College senior Sean Kelly wants to do film and creative writing after Penn. Editor-in-Chief of Punchbowl, Penn’s humor magazine, Kelly also began a new situational comedy series this year called Classless. The series, which Kelly hopes will continue for 10 episodes this semester, follows a senior who creates another campus newspaper to compete with an established paper.
While he calls his future in comedy writing “terrifying for me and my parents,” he also sees the opportunity as very exciting. “I can go anywhere. I have no idea where I’m going to end up and I kind of like that.”
A small community
Some students feel that Penn’s comedy community is overshadowed by its pre-professional atmosphere.
“Structurally, Penn would steer people away from comedy,” Lacey said.
Since there isn’t a film production or comedy writing concentration, Wolf said, “Penn doesn’t help future comedians as much as it might help future bankers.”
Comedy clubs at Penn constitute a small, yet vibrant collective, Wolf said, adding that there are often overlaps of members between the various groups.
“Though we are small, that makes us very close-knit,” Lacey said, explaining that each year Bloomers and Mask & Wig members support each other’s performances.
Every fall, Bloomers, Mask & Wig, Without a Net, Simply Chaos and Pennsylvania Six put on Charitable Laughter, a collaboration show that donate its proceeds to charity.
“It’s a benefit that brings us all together,” Wolf said, adding that this was the first year the comedy groups did a joint show during New Student Orientation as well.
However, Wolf wishes for more visibility of the community. “We’re a really strong area of the performing arts, and if more people knew about it, then more people would like it.”
Many students agree that the academic rigor at Penn and their experience in undergraduate comedy clubs will help them in the various career paths they choose to pursue.
“The skills that you learn during comedy, such as public speaking and thinking on your feet are very valuable,” Wolf said. “I’m a lot more comfortable in professional situations because of these last four years of improvisation.”
Similarly, Breidbart said he has utilized many business skills in the entertainment business, such as defining the problem, being courteous and listening to other people.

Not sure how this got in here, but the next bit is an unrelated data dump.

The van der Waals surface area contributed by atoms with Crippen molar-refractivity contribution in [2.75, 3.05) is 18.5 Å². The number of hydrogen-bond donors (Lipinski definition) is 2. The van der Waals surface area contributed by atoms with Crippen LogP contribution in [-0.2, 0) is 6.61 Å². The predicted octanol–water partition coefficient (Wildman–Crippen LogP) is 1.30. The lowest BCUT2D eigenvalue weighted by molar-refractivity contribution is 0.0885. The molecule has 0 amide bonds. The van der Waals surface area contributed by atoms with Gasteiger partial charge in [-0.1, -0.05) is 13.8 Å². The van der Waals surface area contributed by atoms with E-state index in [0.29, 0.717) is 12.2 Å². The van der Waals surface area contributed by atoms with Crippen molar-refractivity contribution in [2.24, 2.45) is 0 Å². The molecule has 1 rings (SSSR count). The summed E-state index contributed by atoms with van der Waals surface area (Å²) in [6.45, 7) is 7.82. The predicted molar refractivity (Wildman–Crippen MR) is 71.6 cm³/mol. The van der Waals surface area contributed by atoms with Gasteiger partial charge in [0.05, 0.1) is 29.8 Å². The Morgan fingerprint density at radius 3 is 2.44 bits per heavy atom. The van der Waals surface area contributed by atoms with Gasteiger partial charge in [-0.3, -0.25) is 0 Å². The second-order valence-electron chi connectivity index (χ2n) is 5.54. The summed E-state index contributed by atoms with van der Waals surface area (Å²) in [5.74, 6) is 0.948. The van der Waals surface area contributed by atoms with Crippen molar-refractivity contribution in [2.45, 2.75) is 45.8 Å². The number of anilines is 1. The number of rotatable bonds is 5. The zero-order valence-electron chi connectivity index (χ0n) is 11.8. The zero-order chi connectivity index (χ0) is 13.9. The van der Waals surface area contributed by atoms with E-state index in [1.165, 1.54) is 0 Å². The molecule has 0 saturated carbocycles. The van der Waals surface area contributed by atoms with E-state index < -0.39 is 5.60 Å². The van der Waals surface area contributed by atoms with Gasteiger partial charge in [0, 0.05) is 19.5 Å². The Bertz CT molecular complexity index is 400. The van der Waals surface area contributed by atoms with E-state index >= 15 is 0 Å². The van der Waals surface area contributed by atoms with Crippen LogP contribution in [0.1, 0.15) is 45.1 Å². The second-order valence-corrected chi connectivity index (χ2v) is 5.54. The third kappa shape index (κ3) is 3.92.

Comedy is “one-third writing, one-third performing and one-third marketing,” he said. “And you need two out of the three to be successful.”
Ivy League laughs
Though Ivy League Comedy prides itself on smart humor, it is careful not to be snobby, Breidbart said.
Kelly agrees, saying he does not expect the Penn brand to carry him in his career. While having a Penn degree is extremely helpful, he said, ultimately he believes his comedy will be graded on how much it makes people laugh.
“Having Penn on the resume certainly doesn’t hurt, but it helps less than in other industries,” Lacey said, adding that the alumni community is much smaller than that of banking and consulting.
“On the one hand, having the label of an Ivy could help someone get a foot in the door knowing they have the brains to think on their feet,” Wolf said. “On the other hand, the arts are unique in that it really does depend on your audition and personality.”
Though Breidbart says he has no regrets on his career choice. “In 2011, no banker will look on anyone’s profession and say, ‘Why are you not a banker?’”
“I invested in my own education, but it’s not like I became a brilliant surgeon and I’m throwing it all away,” he said.
“Many people have left corporate jobs dreaming of being entertainers, but I don’t know many entertainers who say they want to go into banking,” he said.Comments powered by Disqus